# Proving an expression is an integer (number theory) [duplicate]

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Suppose that $r$ is a real number such that $r + \frac{1}{r}$ is an integer. Prove that $r^{2017} + \frac{1}{r^{2017}}$ is an integer.

I thought of using prove by induction, but I don't think it really suits in this case. I've also thought of using modulos in some kind of way but not sure how. Also, can we assume that both $r^{2017}$ and $\frac{1}{r^{2017}}$ are both integers, since adding them make up an integer?

## marked as duplicate by Ross Millikan number-theory StackExchange.ready(function() { if (StackExchange.options.isMobile) return; $('.dupe-hammer-message-hover:not(.hover-bound)').each(function() { var$hover = $(this).addClass('hover-bound'),$msg = $hover.siblings('.dupe-hammer-message');$hover.hover( function() { $hover.showInfoMessage('', { messageElement:$msg.clone().show(), transient: false, position: { my: 'bottom left', at: 'top center', offsetTop: -7 }, dismissable: false, relativeToBody: true }); }, function() { StackExchange.helpers.removeMessages(); } ); }); }); Mar 29 '18 at 2:16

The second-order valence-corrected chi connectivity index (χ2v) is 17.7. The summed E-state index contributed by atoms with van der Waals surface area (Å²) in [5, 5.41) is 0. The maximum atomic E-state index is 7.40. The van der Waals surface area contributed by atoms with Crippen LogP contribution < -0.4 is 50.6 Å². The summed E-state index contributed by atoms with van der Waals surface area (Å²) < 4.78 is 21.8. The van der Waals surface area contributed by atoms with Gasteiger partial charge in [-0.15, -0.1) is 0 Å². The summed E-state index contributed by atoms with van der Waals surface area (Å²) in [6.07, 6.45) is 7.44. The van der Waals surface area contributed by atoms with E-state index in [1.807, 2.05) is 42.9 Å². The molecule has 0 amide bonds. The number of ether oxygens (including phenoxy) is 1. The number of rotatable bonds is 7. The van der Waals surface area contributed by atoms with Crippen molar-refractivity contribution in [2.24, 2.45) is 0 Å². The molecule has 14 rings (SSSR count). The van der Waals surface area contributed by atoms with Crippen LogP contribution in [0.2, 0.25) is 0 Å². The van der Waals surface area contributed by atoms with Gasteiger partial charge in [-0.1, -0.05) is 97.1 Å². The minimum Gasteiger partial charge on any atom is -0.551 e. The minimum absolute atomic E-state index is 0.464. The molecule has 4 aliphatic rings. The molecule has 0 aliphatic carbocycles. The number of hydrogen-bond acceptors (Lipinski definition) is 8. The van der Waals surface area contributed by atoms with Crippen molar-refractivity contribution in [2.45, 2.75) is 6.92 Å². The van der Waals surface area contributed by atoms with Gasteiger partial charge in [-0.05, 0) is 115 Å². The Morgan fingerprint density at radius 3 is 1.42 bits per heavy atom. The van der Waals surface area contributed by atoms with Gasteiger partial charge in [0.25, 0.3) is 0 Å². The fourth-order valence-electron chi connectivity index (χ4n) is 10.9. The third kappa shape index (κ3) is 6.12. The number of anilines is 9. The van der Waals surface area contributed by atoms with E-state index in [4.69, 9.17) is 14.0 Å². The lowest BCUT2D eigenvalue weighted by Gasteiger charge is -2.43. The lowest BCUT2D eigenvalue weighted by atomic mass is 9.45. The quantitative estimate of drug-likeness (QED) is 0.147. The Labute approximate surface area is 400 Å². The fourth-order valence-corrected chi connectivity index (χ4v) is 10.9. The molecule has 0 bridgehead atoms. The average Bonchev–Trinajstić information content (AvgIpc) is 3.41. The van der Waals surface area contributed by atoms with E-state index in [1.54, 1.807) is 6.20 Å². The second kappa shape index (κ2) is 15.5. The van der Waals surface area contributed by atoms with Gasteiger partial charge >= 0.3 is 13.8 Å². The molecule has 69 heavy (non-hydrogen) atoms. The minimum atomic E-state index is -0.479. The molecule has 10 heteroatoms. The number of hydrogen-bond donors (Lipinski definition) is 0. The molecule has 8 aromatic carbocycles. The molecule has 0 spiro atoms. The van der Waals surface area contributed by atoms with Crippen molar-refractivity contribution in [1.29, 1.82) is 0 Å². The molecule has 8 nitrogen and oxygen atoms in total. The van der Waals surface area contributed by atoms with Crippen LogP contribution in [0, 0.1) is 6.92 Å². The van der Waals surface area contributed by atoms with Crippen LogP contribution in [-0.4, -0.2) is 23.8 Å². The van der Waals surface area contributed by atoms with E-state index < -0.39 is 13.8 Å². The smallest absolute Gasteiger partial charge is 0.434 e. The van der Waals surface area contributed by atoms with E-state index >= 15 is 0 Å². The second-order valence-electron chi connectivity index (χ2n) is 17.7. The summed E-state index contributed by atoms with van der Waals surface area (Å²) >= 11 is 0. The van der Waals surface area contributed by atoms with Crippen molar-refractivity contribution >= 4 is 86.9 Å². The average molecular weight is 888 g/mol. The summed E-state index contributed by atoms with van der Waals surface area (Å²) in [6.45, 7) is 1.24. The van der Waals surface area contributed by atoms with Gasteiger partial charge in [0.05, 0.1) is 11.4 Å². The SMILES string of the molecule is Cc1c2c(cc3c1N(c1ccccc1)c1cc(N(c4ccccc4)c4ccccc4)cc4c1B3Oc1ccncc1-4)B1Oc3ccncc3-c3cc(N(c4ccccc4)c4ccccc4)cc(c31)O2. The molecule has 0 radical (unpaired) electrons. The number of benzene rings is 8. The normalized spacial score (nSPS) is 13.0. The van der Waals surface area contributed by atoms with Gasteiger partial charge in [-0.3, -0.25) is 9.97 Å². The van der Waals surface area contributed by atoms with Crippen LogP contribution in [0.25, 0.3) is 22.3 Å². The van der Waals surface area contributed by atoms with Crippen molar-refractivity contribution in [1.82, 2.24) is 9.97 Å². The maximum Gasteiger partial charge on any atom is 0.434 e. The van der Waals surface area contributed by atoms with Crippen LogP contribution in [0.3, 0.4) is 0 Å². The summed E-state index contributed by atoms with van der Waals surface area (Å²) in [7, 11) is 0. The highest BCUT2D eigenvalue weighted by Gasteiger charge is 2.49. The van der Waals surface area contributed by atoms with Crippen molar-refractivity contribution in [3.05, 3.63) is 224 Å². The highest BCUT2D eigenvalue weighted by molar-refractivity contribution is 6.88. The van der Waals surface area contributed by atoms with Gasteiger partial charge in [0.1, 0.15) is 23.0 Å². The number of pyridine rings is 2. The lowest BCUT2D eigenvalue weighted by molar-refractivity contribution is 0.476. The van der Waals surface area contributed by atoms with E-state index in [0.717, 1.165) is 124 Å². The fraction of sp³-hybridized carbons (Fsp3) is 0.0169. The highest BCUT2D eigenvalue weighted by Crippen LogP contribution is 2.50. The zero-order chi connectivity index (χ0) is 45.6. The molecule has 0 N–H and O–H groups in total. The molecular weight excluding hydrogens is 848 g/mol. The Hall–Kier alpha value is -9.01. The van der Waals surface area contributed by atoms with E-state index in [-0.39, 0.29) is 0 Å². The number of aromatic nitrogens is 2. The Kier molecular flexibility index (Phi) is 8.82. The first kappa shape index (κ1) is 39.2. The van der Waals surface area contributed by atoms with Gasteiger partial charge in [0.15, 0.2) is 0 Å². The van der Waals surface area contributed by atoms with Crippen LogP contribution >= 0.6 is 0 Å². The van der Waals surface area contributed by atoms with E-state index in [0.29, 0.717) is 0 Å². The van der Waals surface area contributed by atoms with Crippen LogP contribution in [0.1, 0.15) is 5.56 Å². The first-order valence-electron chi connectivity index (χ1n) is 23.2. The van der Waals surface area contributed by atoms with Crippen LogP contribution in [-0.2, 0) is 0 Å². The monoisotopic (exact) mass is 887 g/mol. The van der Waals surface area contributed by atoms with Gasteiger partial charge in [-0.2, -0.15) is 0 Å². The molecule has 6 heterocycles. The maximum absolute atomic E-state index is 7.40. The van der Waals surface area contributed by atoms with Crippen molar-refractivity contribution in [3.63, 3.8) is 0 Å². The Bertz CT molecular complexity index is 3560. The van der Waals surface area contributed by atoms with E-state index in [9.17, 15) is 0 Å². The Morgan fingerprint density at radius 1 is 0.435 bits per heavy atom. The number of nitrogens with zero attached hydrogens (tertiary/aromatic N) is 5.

• "can we assume that two numbers are both integers, since their sum is an integer?" no, 1/2 + 1/2 is an integer, but neither summand is. – ziggurism Mar 29 '18 at 2:13
• Another duplicate is here – Ross Millikan Mar 29 '18 at 2:17
• sorry about that. didn't realize this question have been asked. – Stupid Wannabe Mathematician Mar 29 '18 at 2:26

$(r+1/r)^2=r^2+1/r^2+2$ implies that $r^2+1/r^2$ is an integer.
Assume $r^k+1/r^k$ is integer for all $k<n$.
Then $(r+1/r)^n=r^n+1/r^n+\binom{n}{1}(r^{n-2}+1/r^{n-2})+\binom{n}{2}(r^{n-4}+1/r^{n-4})+...$. Therefore, $r^n+1/r^n$ is an integer.
If $r + 1/r = m$, then $r$ and $1/r$ are both roots of the quadratic $x^2 - m x + 1$. Then $a_n = c r^n + d/r^n$ satisfies the recursion $a_{n+2} - m a_{n+1} + a_n = 0$ for any constants $c$ and $d$, in particular for $c=d=1$.